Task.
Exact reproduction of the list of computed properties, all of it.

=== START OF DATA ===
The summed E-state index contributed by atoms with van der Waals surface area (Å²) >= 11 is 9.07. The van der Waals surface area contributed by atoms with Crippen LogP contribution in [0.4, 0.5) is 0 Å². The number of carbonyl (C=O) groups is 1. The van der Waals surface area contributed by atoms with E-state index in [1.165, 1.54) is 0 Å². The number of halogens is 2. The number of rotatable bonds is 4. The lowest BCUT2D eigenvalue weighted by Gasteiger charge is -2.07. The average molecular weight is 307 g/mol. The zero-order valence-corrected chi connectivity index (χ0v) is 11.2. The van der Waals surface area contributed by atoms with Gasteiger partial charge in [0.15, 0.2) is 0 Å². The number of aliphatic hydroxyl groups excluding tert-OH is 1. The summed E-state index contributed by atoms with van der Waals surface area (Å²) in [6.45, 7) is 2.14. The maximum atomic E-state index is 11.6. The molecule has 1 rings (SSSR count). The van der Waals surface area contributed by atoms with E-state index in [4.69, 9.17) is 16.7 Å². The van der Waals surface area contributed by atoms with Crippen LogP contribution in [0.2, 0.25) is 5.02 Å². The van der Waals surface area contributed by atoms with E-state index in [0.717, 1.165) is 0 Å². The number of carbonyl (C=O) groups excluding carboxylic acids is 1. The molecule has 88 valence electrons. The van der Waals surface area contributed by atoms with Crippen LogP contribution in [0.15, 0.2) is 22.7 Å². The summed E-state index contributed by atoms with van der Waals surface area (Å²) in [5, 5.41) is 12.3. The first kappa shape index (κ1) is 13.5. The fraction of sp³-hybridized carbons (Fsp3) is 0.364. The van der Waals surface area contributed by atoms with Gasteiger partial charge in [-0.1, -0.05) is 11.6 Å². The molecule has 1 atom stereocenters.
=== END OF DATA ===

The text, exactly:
The summed E-state index contributed by atoms with van der Waals surface area (Å²) >= 11 is 9.07. The van der Waals surface area contributed by atoms with Crippen LogP contribution in [0.4, 0.5) is 0 Å². The number of carbonyl (C=O) groups is 1. The van der Waals surface area contributed by atoms with E-state index in [1.165, 1.54) is 0 Å². The number of halogens is 2. The number of rotatable bonds is 4. The lowest BCUT2D eigenvalue weighted by Gasteiger charge is -2.07. The average molecular weight is 307 g/mol. The zero-order valence-corrected chi connectivity index (χ0v) is 11.2. The van der Waals surface area contributed by atoms with Gasteiger partial charge in [0.15, 0.2) is 0 Å². The number of aliphatic hydroxyl groups excluding tert-OH is 1. The summed E-state index contributed by atoms with van der Waals surface area (Å²) in [6.45, 7) is 2.14. The maximum atomic E-state index is 11.6. The molecule has 1 rings (SSSR count). The van der Waals surface area contributed by atoms with E-state index in [4.69, 9.17) is 16.7 Å². The van der Waals surface area contributed by atoms with Crippen LogP contribution in [0.2, 0.25) is 5.02 Å². The van der Waals surface area contributed by atoms with E-state index in [0.717, 1.165) is 0 Å². The number of carbonyl (C=O) groups excluding carboxylic acids is 1. The molecule has 88 valence electrons. The van der Waals surface area contributed by atoms with Crippen LogP contribution in [0.15, 0.2) is 22.7 Å². The summed E-state index contributed by atoms with van der Waals surface area (Å²) in [5, 5.41) is 12.3. The first kappa shape index (κ1) is 13.5. The fraction of sp³-hybridized carbons (Fsp3) is 0.364. The van der Waals surface area contributed by atoms with Gasteiger partial charge in [-0.1, -0.05) is 11.6 Å². The molecule has 1 atom stereocenters.